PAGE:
According to Table 1-1, the INA240-Q1 provides the best performance, but is not optimized to monitor a 12-V battery compared to INA186-Q1, which requires less power, cost, and package size. The INA186-Q1 does have high AC CMRR (140 dB) and large dynamic range (VOUT swings to VS - 40 mV over temperature). Additionally, the INA186-Q1 possesses a unique capacitively-coupled input architecture that increases differential input-resistance by 3 orders of magnitude compared to majority of CSAs. High input-impedance allows the user to filter current noise at the device input with minimal effect on gain. Using the data sheet equation if R1 = 1 kΩ, the effective gain is reduced 43.5 m% for all variants except A1 (25 V/V). Figure 1-2 shows use of INA186-Q1 in battery monitoring. Filtering at the input (instead of output) means current noise is not amplified and the INA186-Q1 can drive a cleaner signal into the ADC without an output filter loading down the ADC.

GUID-1E87DF9B-8D02-4542-A663-49CBCF881751-low.gif Figure 1-2 INA186-Q1 On 12-V Battery With and Without Noise Filtering

The breadth of the current sense portfolio enables the user to optimize tradeoffs when incorporating common input protection schemes. If the chosen device states that the Absolute Maximum Common-Mode Voltage rating cannot exceed your maximum expected voltage surge, then it needs input protection. Along with some passives, the current sensor needs transient voltage suppression (TVS) or Zener diodes at the inputs for protection. Figure 1-3 shows an example using the cost-optimized current sensor INA181-Q1.

GUID-39D153CE-F7E7-44F4-B10B-01DD239E5E35-low.gif Figure 1-3 INA181-Q1 with Input Protection for VCM > 28 V

In Figure 1-3, diodes D1 clamp the input VCM of the device to less than 28 V, which is the absolute maximum for INA181-Q1. R2 is optional and can be included to prevent simultaneous turn-on for D1 and the internal ESD structure of the CSA, but it is usually not needed. If it is needed, R2 should be small compared to R1. The power rating of diodes depends on the maximum expected voltage rise, but more importantly on the turn-on current. The diode current can be reduced by increasing R1 resistance, but this reduces the effective gain of the circuit and, more critically, increases gain error variation for most current sensors (except INA186-Q1).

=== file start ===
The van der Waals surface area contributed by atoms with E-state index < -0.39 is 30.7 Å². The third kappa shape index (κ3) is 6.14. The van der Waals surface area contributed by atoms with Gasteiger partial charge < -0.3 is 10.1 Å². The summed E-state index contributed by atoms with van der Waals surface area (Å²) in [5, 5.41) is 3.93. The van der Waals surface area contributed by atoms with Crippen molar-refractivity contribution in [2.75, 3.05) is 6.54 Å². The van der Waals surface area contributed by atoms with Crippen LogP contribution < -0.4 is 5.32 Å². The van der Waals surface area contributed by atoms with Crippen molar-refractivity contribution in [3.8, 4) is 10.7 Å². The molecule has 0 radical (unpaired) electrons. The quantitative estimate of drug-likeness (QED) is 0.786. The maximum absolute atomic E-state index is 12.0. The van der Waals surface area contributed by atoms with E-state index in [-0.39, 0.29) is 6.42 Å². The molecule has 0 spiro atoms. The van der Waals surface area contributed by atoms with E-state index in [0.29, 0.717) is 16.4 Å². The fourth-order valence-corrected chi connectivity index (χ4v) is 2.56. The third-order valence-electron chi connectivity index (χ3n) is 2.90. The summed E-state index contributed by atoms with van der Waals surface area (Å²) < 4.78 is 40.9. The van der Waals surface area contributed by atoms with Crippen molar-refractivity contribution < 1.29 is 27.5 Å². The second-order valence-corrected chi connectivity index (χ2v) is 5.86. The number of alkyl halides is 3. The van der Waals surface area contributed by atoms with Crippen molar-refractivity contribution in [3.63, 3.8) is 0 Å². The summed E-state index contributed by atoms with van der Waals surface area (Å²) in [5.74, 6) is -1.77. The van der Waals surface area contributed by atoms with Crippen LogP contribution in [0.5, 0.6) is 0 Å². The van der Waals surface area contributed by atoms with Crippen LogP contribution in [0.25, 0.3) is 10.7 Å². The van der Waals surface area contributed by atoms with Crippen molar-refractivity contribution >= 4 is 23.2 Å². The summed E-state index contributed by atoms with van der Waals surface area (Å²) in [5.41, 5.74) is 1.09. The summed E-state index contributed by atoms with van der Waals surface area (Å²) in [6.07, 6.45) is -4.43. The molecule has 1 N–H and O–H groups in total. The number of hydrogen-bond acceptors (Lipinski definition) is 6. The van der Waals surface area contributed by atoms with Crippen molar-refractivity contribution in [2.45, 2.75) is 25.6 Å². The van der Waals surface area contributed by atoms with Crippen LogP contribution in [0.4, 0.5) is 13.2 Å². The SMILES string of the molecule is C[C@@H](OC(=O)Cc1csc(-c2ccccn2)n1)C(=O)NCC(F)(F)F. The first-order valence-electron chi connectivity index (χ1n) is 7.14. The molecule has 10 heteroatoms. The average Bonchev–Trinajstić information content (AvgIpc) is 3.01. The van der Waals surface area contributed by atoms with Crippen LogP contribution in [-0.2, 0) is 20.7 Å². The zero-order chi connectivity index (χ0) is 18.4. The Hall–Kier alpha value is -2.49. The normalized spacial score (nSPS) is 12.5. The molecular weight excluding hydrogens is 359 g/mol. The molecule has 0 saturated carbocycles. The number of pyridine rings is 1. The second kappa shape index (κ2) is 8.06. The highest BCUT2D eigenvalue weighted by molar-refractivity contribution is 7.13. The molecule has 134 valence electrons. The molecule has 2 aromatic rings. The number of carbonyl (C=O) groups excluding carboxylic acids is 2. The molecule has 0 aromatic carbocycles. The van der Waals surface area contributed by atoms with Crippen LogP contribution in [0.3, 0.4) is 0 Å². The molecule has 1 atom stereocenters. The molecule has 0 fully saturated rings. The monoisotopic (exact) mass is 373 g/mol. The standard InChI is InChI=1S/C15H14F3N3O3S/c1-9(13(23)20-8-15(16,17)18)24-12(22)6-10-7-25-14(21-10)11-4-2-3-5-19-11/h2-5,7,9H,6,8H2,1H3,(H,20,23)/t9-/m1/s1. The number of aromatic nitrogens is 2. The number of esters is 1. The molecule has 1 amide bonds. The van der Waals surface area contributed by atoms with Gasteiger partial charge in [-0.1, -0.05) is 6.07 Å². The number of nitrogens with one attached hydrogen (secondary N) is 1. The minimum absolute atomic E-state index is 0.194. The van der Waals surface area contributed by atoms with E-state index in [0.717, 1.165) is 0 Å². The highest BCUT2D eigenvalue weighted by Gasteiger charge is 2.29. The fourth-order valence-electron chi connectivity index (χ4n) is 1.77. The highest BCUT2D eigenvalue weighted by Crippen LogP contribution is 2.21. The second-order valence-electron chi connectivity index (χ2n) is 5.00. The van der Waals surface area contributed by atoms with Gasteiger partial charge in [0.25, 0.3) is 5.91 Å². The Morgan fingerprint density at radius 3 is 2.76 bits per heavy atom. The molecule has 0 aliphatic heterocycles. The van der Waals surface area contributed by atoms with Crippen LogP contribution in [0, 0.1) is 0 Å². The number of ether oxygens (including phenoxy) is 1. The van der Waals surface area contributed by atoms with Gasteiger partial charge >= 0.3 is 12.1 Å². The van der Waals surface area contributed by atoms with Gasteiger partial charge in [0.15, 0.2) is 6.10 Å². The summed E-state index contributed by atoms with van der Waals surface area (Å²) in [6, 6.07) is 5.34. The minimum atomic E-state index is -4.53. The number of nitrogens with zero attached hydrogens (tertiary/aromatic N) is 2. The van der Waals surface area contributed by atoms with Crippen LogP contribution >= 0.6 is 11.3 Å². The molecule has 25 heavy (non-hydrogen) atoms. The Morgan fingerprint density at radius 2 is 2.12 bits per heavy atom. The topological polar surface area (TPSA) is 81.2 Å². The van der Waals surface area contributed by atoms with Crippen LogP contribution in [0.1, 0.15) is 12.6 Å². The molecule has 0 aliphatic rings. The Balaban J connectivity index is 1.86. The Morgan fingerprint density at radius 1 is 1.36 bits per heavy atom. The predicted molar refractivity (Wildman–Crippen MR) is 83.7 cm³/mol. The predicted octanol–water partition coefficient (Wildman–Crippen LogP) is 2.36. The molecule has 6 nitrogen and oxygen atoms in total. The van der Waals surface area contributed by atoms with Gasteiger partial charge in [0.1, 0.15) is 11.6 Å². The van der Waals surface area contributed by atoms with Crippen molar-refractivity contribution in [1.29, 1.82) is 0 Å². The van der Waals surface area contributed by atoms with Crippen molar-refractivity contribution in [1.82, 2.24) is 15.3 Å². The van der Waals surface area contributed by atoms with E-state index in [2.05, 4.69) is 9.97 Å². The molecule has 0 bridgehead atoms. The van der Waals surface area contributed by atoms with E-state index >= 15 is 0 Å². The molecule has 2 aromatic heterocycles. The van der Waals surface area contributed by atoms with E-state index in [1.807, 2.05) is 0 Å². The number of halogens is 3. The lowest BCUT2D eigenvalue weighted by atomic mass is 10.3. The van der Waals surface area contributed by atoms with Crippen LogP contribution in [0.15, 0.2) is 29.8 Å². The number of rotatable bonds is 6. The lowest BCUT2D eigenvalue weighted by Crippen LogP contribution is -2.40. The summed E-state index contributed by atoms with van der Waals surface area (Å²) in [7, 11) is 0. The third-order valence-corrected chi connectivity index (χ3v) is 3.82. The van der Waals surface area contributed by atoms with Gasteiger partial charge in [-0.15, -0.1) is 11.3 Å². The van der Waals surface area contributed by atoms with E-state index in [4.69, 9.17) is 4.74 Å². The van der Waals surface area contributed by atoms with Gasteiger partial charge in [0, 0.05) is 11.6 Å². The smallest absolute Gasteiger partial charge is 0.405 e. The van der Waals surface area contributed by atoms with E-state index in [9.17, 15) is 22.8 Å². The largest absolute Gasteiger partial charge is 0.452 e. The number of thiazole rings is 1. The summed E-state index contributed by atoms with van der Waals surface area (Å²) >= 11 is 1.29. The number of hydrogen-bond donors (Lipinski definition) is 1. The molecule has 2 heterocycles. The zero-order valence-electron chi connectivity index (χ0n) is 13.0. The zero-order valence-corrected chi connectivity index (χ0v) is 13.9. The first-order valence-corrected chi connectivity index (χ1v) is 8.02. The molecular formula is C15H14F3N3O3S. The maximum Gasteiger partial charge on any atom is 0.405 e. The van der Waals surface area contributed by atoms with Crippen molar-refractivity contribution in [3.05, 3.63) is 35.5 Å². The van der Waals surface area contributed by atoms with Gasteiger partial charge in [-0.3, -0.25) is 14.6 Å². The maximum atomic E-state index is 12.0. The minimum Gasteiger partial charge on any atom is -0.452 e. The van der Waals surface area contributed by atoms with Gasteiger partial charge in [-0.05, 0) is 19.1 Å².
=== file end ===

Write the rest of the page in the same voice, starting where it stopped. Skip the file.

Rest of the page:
Given the internal resistor gain network and input differential resistance of the INA181-Q1, an engineer can calculate the effective circuit gain with R1 using the equation in the data sheet. Keep in mind that adding external resistors broaden the system gain error variance beyond the data sheet limits. This is due to the fact that INA181-Q1 internal resistors are matched to be ratio metric, but are not trimmed to their typical values, so their absolute values can vary by ±20%.

Overall, an engineer can choose the INA181-Q1 because total cost with input protection is lower and increase in gain error variation is acceptable; however, devices with higher rated VCM are more straightforward solutions that provide accurate current sensing over temperature with less complexity and fewer components.

Alternate Device Recommendations

See Table 1-2 for applications that need either larger VCM ranges or integrated features such as shunt resistors or comparators.

Table 1-2 Alternate Device Recommendations
Device Optimized Parameters Performance Tradeoff
INA253 Integrated 2 mΩ shunt resistor (included in Gain Error spec). Enhanced PWM rejection IQ
INA301-Q1 BW and slew rate. Internal comparator with adjustable threshold and 1 µs alert response time 40 V VCM max
INA302-Q1, INA303-Q1 BW and slew rate. Dual comparator output with adjustable thresholds and 1 µs alert response time 40 V VCM max
LMP8278Q-Q1 -12 V to +50 V VCM survivability. Adjustable gain and filtering. Buffered output VOS
INA1x8-Q1, INA1x9-Q1 ≥60 VCM. Current output (adjustable gain). Trimmed input resistors. Low IB when powered off VOS